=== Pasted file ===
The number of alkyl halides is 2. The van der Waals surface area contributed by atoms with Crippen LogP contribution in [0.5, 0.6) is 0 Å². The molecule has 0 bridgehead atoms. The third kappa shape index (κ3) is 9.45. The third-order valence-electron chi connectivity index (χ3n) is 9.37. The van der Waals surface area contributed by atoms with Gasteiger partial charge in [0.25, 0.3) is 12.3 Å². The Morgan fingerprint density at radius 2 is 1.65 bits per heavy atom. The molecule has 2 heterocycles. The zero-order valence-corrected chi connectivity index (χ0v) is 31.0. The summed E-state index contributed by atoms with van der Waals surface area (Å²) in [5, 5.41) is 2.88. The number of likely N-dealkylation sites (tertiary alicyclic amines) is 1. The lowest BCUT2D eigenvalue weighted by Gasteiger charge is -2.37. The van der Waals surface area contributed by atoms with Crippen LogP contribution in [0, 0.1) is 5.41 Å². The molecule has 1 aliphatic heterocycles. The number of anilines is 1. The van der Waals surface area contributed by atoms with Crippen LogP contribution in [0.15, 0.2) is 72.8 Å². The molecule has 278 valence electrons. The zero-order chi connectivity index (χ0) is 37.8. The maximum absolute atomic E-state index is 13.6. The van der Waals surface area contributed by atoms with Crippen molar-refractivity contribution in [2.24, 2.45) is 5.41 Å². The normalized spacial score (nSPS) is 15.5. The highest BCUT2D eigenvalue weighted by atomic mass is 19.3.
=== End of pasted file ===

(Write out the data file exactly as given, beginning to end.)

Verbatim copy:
The number of alkyl halides is 2. The van der Waals surface area contributed by atoms with Crippen LogP contribution in [0.5, 0.6) is 0 Å². The molecule has 0 bridgehead atoms. The third kappa shape index (κ3) is 9.45. The third-order valence-electron chi connectivity index (χ3n) is 9.37. The van der Waals surface area contributed by atoms with Gasteiger partial charge in [0.25, 0.3) is 12.3 Å². The Morgan fingerprint density at radius 2 is 1.65 bits per heavy atom. The molecule has 2 heterocycles. The zero-order valence-corrected chi connectivity index (χ0v) is 31.0. The summed E-state index contributed by atoms with van der Waals surface area (Å²) in [5, 5.41) is 2.88. The number of likely N-dealkylation sites (tertiary alicyclic amines) is 1. The lowest BCUT2D eigenvalue weighted by Gasteiger charge is -2.37. The van der Waals surface area contributed by atoms with Crippen LogP contribution in [0, 0.1) is 5.41 Å². The molecule has 1 aliphatic heterocycles. The number of anilines is 1. The van der Waals surface area contributed by atoms with Crippen LogP contribution in [0.15, 0.2) is 72.8 Å². The molecule has 278 valence electrons. The zero-order chi connectivity index (χ0) is 37.8. The maximum absolute atomic E-state index is 13.6. The van der Waals surface area contributed by atoms with Crippen molar-refractivity contribution in [2.24, 2.45) is 5.41 Å². The normalized spacial score (nSPS) is 15.5. The highest BCUT2D eigenvalue weighted by atomic mass is 19.3.